Funny story out of Massachusetts. As you're hopefully aware, a special election is soon to be held to fill the seat of the late Ted Kennedy. The party primaries are over, and ballot-access forms have been filed, leaving three contenders. But just the other day, the Boston Globe came out with an opinion piece saying that one of those three should be shut out of the debates.
Obviously, I think that's a travesty of democracy that, after jumping through all the hoops it takes to get on the ballot as a third party, that anyone thinks that not enough was done to keep the rabble out. And most of the candidates agree; two-thirds, to be exact: the third-party candidate and the one who disagrees with everything the third-party candidate stands for.
Aww; how nice of a politician to stand up for the rights of someone who she doesn't even agree with. But allow me to be a bit cynical for just a moment. (Pause for laughter.) She's only doing it because it helps her. The third party candidate leans right, and is therefore more likely to draw away her opponent's otherwise-Republican voters rather than her own otherwise-Democratic voters. And she knows it; I'm fully certain that if the third ballot-qualified candidate were a member of the Green party, she'd be singing the opposite tune, and so would her opponent.
But let's look at this from the other side: spoilers suck. If I'm the Republican in this race, knowing that Massachusetts leans left, I'm going to need all the help I can get. But more importantly, if I really think most of the voters prefer me over the Democrat, then the voters stand to be harmed by the third-party candidate as well. A spoiled election means the wrong candidate gets elected, so how do you prevent that from happening?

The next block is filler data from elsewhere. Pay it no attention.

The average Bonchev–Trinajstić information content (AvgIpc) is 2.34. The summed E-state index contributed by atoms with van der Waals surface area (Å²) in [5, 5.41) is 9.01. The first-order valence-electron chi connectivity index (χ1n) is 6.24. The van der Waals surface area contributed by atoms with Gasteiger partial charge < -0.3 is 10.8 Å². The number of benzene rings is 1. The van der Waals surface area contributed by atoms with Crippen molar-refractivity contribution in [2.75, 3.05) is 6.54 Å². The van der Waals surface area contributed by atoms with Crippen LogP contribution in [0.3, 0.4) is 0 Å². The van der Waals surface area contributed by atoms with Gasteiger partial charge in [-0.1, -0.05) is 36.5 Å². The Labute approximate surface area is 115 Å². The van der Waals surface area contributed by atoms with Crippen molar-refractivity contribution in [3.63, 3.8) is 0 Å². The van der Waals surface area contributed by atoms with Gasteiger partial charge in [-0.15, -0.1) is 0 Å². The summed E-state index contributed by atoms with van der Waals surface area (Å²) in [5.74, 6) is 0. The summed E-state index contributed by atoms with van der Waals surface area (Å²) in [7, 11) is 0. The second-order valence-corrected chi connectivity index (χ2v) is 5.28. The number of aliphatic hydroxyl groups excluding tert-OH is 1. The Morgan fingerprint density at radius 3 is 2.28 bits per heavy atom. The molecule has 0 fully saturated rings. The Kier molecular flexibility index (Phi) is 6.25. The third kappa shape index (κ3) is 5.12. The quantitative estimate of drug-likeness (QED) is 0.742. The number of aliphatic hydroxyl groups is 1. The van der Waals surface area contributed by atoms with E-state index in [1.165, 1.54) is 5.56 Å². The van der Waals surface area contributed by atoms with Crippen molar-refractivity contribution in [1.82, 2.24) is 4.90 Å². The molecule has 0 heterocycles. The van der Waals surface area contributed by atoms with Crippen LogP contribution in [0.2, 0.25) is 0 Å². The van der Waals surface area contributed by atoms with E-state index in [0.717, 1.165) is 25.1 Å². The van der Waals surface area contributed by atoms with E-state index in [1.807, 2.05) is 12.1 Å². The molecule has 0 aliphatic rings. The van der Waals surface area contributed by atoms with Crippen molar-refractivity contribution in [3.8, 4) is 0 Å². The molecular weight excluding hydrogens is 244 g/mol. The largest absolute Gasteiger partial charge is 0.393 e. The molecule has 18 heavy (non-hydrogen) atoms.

It's popular to claim that ballot-access laws, and debate access, and media coverage are all a cause of poor performance by third parties. But it's the opposite that's true: it's the strong performances by third parties that inspire these things. Not strong enough to win the election, but strong enough to spoil it. From a certain point of view, these things exist to protect the voters, because unless a third-party is strong enough to win the election, then their presence is a hindrance to the will of the majority.
Before you start screaming: yes, this logic ignores lots of other very important factors. But from this limited view point, it is an entirely rational responses to the damaging effects of third-party candidacies. And as long as we insist on using voting methods which are known to be prone to spoilers, methods which we know have two-party dominance as the only long-term equilibrium, then these sort of short-sited "solutions" are going to be something that we will constantly be fighting against (or for, depending).
The long-term solution is spoiler-free election methods; something that can fairly tease out the real majority-will in a three-way contest. Plurality doesn't do it. Score and approval voting do.
If you find yourself screaming at ballot-access laws, or yelling about third-party candidates being shut out of debates, or crying over a close election that was spoiled by a third-party, (I'm looking at you, Theresa Amato) place the blame where it belongs: on our foolish voting system. And then, commit yourself to changing it.